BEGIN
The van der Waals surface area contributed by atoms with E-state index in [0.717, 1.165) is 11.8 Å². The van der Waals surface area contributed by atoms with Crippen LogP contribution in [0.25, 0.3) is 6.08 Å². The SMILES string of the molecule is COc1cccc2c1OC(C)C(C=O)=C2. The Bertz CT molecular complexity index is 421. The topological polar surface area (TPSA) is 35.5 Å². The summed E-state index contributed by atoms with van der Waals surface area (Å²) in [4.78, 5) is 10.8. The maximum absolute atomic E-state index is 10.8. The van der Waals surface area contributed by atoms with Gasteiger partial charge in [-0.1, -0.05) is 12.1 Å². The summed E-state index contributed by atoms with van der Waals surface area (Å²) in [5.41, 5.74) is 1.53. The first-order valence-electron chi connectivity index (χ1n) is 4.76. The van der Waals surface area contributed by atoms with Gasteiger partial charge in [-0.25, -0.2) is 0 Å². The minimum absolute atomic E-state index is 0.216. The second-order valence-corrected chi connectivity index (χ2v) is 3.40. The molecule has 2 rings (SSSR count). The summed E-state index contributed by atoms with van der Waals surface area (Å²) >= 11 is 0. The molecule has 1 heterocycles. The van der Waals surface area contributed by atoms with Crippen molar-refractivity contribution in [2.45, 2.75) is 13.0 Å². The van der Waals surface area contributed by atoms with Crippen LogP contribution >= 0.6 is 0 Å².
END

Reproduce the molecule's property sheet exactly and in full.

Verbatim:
The van der Waals surface area contributed by atoms with E-state index in [0.717, 1.165) is 11.8 Å². The van der Waals surface area contributed by atoms with Crippen LogP contribution in [0.25, 0.3) is 6.08 Å². The SMILES string of the molecule is COc1cccc2c1OC(C)C(C=O)=C2. The Bertz CT molecular complexity index is 421. The topological polar surface area (TPSA) is 35.5 Å². The summed E-state index contributed by atoms with van der Waals surface area (Å²) in [4.78, 5) is 10.8. The maximum absolute atomic E-state index is 10.8. The van der Waals surface area contributed by atoms with Gasteiger partial charge in [-0.1, -0.05) is 12.1 Å². The summed E-state index contributed by atoms with van der Waals surface area (Å²) in [5.41, 5.74) is 1.53. The first-order valence-electron chi connectivity index (χ1n) is 4.76. The van der Waals surface area contributed by atoms with Gasteiger partial charge in [-0.25, -0.2) is 0 Å². The minimum absolute atomic E-state index is 0.216. The second-order valence-corrected chi connectivity index (χ2v) is 3.40. The molecule has 2 rings (SSSR count). The summed E-state index contributed by atoms with van der Waals surface area (Å²) >= 11 is 0. The molecule has 1 heterocycles. The van der Waals surface area contributed by atoms with Crippen molar-refractivity contribution in [2.45, 2.75) is 13.0 Å². The van der Waals surface area contributed by atoms with Crippen LogP contribution >= 0.6 is 0 Å².